Current Progressive Cattle digital edition
advertisement

10 lessons from feeding cattle

Steve Suther Published on 25 November 2015
Jim Moore chats with a producer

Four men with different roles in cattle feeding joined panel moderator Justin Sexten at the Angus Means Business National Convention and Trade Show Nov. 2-4 in Overland Park, Kansas. They explored “top 10 things I learned from feeding my cattle,” as part of Angus University at the convention.

Sexten and panelist Paul Dykstra represent the Certified Angus Beef (CAB) brand and took the stage with Arkansas cattleman Jim Moore, Kansas feeder Shane Tiffany and Iowa Tri-County Steer Carcass Futurity (TCSCF) manager Darrell Busby.

The 10 lessons came up in random order as panelists took turns making their points to the audience.

1. Moore, of Charleston, Arkansas, said he began retaining ownership 20 years ago to make genetic investments pay, but the pressure is greater now. Noting he paid $2,900 for an Angus bull in 2010 but more than twice that in 2015, he asked, “Why pay $6,700 for a bull if you’re only going to own his calves for seven months?”

In the early 1990s, genetics were already good enough to attract repeat buyers, Moore said, “but they just paid an average price.” The first feedlot shared pen data, but lights really came on when he switched to a feedyard that sold on a grid.

“Within two years, I learned more than I had in the previous 20 years,” he said. “We went through the individual carcass data with a fine-tooth comb to find our tops and bottoms for culling criteria and to see genetic needs.

“It was like I used to tell kids when I coached baseball: ‘Don’t just play the game – become a student of the game.’ Analyze the data. Make a better calf every year,” Moore implored.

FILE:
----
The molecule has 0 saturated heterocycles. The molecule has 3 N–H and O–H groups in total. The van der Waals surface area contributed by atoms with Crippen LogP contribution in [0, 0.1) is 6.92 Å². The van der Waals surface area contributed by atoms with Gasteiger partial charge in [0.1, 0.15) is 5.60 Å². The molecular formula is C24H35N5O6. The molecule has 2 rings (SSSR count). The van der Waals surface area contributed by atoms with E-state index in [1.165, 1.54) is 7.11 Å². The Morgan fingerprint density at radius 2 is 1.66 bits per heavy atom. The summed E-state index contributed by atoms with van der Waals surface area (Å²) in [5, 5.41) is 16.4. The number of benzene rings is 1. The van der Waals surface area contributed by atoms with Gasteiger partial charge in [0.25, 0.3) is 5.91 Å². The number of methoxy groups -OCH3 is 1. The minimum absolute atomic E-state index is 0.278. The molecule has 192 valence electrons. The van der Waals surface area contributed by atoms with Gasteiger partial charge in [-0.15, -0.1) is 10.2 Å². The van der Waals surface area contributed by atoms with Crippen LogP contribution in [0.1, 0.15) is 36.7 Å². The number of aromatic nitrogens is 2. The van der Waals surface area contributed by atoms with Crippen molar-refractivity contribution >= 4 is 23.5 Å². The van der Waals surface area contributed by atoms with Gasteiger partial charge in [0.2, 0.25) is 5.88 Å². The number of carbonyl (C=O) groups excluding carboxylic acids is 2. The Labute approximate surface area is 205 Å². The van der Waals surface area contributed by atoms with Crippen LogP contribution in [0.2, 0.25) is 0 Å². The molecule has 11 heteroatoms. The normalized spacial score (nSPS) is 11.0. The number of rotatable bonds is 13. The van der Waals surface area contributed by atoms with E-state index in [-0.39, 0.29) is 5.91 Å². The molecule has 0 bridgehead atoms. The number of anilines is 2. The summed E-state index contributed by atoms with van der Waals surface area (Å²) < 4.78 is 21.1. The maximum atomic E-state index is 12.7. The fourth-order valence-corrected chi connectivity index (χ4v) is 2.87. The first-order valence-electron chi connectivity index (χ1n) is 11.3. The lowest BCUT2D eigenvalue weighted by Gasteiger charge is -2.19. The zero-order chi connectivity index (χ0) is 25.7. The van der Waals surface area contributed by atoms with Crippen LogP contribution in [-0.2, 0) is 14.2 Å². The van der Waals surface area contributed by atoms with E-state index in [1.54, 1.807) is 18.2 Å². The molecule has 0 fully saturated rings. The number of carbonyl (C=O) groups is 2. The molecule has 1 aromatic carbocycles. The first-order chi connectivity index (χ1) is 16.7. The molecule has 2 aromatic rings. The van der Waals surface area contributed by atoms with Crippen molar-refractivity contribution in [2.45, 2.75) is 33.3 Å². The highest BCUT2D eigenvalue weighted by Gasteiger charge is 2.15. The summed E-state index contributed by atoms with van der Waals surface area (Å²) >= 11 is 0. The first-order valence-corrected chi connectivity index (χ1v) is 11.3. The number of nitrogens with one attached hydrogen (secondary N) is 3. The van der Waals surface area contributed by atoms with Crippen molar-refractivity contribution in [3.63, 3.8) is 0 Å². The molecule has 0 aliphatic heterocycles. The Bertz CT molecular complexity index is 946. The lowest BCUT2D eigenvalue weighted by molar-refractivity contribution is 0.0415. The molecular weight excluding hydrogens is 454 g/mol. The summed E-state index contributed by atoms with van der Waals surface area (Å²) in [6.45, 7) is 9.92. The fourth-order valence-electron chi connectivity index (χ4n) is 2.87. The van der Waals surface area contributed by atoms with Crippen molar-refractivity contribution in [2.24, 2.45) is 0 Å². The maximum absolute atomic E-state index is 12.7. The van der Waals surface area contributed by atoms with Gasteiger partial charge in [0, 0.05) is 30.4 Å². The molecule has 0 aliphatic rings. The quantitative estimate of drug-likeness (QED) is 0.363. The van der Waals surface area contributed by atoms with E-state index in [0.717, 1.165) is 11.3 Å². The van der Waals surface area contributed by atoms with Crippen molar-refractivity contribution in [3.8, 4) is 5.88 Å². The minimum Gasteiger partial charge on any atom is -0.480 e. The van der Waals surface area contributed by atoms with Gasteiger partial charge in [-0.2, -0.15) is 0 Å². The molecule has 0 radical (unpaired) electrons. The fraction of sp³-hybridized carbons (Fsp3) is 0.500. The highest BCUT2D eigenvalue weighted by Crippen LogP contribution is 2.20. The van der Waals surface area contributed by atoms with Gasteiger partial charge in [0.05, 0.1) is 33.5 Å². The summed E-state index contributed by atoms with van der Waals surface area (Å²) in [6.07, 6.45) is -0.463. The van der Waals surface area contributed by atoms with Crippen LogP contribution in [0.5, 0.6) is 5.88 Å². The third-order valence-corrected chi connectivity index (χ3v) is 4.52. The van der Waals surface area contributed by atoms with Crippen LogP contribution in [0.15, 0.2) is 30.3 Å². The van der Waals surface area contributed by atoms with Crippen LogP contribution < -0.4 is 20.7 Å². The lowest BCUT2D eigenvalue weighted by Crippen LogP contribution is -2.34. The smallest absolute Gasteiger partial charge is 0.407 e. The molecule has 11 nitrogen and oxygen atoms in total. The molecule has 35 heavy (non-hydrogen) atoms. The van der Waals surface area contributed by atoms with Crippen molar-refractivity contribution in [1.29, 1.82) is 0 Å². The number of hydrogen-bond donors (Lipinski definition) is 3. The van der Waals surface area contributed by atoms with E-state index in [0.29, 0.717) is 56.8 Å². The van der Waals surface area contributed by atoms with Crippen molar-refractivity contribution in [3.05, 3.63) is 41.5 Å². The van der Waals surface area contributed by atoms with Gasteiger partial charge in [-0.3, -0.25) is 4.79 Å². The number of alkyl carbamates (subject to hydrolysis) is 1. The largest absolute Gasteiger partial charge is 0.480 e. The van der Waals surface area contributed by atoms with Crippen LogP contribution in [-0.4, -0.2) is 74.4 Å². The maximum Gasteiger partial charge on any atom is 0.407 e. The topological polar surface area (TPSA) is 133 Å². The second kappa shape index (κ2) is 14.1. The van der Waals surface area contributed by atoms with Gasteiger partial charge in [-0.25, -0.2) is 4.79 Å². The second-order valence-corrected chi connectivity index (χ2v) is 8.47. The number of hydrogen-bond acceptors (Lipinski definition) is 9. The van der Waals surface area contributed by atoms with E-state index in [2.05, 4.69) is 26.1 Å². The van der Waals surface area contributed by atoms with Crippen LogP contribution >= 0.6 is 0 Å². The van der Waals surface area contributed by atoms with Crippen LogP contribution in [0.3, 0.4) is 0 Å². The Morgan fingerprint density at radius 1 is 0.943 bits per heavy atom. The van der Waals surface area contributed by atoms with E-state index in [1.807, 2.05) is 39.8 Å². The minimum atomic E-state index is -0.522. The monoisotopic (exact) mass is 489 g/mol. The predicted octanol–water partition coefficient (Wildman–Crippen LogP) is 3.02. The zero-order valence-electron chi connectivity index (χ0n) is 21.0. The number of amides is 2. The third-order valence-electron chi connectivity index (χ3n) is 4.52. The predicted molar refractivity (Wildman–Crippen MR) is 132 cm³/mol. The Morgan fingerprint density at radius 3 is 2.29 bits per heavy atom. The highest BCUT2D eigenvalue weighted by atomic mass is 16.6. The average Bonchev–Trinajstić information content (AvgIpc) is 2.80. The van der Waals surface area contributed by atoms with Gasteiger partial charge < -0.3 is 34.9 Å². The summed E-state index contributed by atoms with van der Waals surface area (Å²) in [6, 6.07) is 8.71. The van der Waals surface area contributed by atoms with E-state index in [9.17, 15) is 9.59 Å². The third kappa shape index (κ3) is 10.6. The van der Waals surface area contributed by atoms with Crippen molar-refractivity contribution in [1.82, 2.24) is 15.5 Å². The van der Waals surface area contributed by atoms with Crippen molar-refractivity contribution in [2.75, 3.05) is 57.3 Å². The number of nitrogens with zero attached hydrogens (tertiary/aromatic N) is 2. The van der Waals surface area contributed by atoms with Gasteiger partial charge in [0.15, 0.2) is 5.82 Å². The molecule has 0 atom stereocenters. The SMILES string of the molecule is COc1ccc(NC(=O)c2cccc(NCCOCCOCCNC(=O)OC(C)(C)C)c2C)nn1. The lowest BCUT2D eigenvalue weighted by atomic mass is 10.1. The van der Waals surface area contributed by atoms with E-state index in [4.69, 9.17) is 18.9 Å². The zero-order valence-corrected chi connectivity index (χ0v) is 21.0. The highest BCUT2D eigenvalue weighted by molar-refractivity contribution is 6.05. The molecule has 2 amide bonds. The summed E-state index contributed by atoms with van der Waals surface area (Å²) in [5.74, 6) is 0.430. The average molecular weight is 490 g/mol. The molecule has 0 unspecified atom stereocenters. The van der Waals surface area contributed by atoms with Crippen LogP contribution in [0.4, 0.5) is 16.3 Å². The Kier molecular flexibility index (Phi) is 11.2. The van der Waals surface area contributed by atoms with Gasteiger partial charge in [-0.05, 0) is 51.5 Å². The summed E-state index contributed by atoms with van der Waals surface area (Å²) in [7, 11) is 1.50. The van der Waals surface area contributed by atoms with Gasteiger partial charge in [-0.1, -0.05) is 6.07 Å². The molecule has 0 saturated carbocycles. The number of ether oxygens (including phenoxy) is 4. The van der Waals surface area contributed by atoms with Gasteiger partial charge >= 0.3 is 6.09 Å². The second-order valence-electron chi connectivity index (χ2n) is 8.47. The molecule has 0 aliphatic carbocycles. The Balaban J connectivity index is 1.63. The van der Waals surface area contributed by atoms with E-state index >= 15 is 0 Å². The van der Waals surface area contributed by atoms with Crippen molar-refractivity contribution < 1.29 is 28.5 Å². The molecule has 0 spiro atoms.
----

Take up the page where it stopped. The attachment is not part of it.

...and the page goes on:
2. Tiffany, a partner with his brother, Shawn, in Tiffany Cattle Co., Herington, Kansas, noted feedlots are natural partners with cow-calf producers: “We’re not your enemy.”

Recognizing Moore’s motives in many who decide to finish calves, Tiffany addressed the next step of finding a feedlot “to trust with your life’s work, a big investment.” Granted, there are differences in feedlots; he said many producers have had bad experiences.

“So get customer references, go visit some yards, meet the managers and get a high level of comfort-ability with them, because it’s a huge decision aimed at building a mutually beneficial relationship to get the most out of your calves,” Tiffany said.

Some people look at the cost of gain, rations and the like, but dig deeper, he suggested. “We all use the same nutritionists – what you have to decide is, do you trust the guy?”

3. Disposition is not a convenience trait, Busby emphasized. Other than avoiding the danger posed by wild cattle, the career extension beef specialist said economics also favor docility.

Only an objective measure, such as the Beef Improvement Federation’s chute exit speed scoring, can provide useful data, he said. “Self evaluation does not work well.”

That’s why thousands of calves fed in the TCSCF are scored two or more times for disposition. Analysis on accumulated data showed wild cattle were treated less but had twice the death loss. Always alert when pen riders come by, nervous ones are easy to miss and hard to pull.

“If you have 100 heifers to work, the best plan is to track disposition by dam, but as a general rule, some of the wildest ones will be first and last,” Busby said.

4. First-time feeders are often surprised at how “average” their cattle are, Dykstra said.

“But the average keeps moving up,” he reminded the audience. “Today, 80 percent choice is barely above average.”

Tiffany put in that, in fact, 86 percent choice was this year’s average at their 15,000-head yard.

A dozen years ago, feedlot managers said Angus don’t perform at an average level, Dykstra said. “We need to expect more from Angus, but we need do more than expect – we need to have a plan.”